How to Have a Healthy Financial Relationship with Your Partner

By RACHEL INFANTE, CFP®

healthy financial relationshipRemember the first time you met your partner and had many in depth conversations about each other? What’s your favorite food? What’s your favorite color? What are your religious beliefs? How many kids do you hope to have? How many times in the early stages of your relationship did you discuss money? Many times we may avoid conversations that are uncomfortable or seem private. Money certainly can fall in this category.

The problem is many people are entering into serious commitments without having any conversations about money. This can make marriage or a commitment more challenging later on. You may suddenly realize you do not share the same values around money. According to a recent survey by Ramsey Solutions, money fights are the second leading cause of divorce, behind infidelity. Results show that both high levels of debt and a lack of communication are major causes for the stress and anxiety surrounding household finances.

Here are a few tips to help get your marriage on the right financial track:

Communicate, Communicate, Communicate!

Communication can be one of the key ingredients to any successful relationship. Communication in this case is not just referring to the ongoing conversations around money that you should be having on a regular basis but including some fact finding discussions. Each person has their own individual money personality that has been in the development stage from a very early age. It often takes some “aha” moments to realize that many of the money patterns we’ve created as adults have been shaped in one way or another from influences like parents, grandparents or other people we were close to when we were young.

Get to know each other’s money personality so you can better understand why they make the financial decisions they do. Ask questions like:

  • What are some of your observations on how your parents valued money?  

  • Was money a source of conflict in your house?

  • Was money used for reward or punishment, control or survival?

  • What money conversations did (or didn’t) your parents have with you growing up?

By understanding our past we gain more control over changing behaviors and working together to better design the pattern we want to create for our money relationships with each other and our children.

Have monthly check-ins

Often times there’s one spouse/partner that handles bill paying and budgeting each month. This would be me in my relationship. I coordinate the incoming statements, track the auto payments, pay the bills that aren’t automatically deducted (like credit card bills for instance) and maintain a spreadsheet for account reconciliation. In our case, we have one joint account that our paychecks flow through for all of our expenses. Any personal spending we do is with cash/credit and is built into the budget each month. The pro is I get to control the system in its entirety. The con is my spouse is not directly involved with anything regarding our finances. He has no comprehension of what comes in or what goes out. Because of this, I find it to be extremely important to sit down with him on a regular basis to review our budget and discuss any upcoming expenses so he’s aware of how we are spending/saving our money. This takes it from being an individual job and makes it more of a team effort. It also makes him feel like he has a voice in the matter. We’ve been able to align our spending goals this way. It’s also important to not completely alienate one of you from the process. If something were to suddenly happen to the one in “control” it could leave your spouse/partner in a lurch, which can add to existing stressors.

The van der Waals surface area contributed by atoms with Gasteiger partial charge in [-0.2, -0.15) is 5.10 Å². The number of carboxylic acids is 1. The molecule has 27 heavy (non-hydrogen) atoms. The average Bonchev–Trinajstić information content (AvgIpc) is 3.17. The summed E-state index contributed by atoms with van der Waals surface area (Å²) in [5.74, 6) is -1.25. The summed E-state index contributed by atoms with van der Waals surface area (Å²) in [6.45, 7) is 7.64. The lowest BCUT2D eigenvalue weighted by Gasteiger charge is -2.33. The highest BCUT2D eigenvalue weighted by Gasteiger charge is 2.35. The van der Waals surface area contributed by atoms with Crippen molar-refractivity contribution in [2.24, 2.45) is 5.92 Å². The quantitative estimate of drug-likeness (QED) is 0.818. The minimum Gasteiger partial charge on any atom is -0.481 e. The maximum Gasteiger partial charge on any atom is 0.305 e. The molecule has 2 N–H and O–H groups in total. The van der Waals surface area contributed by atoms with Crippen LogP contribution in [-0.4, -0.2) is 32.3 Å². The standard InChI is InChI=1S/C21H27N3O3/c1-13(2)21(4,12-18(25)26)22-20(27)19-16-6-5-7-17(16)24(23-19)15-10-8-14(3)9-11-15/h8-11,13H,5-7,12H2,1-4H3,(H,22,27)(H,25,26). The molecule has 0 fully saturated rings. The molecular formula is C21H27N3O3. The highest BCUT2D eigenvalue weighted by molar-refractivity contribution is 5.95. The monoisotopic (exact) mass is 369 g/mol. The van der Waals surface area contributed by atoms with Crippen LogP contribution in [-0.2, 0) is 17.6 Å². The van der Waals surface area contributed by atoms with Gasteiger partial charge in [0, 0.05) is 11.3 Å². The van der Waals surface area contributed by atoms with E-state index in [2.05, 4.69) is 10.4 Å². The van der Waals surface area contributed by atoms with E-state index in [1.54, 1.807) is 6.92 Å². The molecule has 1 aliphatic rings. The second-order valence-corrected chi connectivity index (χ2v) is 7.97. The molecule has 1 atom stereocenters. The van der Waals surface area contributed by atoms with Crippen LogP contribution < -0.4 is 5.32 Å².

Agree to Disagree at Times

Remember that part where I said we ALL have different money personalities? Well guess what, this can and will likely create conflict at one point or another. You may find that one of you prefers to spend and the other prefers to save. It’s important to have a balance between the two. You’ll find yourself having to compromise on things you may be uncomfortable with.

For instance my husband loves to buy his lunch every day. Because I pay the bills, I routinely see $10 charges for his daily “splurges”. It bugs me that he doesn’t take five extra minutes in the morning to pack his lunch. I’ve never understood it, but I reached a point of acceptance because he doesn’t spend extra money on anything else. I recently hired someone to clean our house one day each month. He couldn’t fathom spending money on that when we are fully capable of cleaning the house ourselves. We were able to compromise, and he agreed it gave us more time together as a family.

In other words, we will have these financial “things” that show up that we are individually passionate about that we feel make our lives easier and more complete. The more you talk about your values and differences with your partner, the less likely you’ll resent them for a financial decision you may not understand. It’s important to see the other perspective and just say OK sometimes assuming it won’t financially decimate you. This is what I like to call discretionary financial freedom. A way you can mitigate some of the tension is to have individual accounts your “fun” money goes into each month or simply give each other a cash budget. This way you don’t have to be part of everything your partner is spending their money on. It’s theirs to spend how they want.

In Conclusion

Marriage requires a lot of give and take. The more open and honest you can be with each other the more opportunities you’ll have to grow together versus apart. This especially applies to the financial health of a marriage. It’s important to start practicing a healthy financial dynamic early on!

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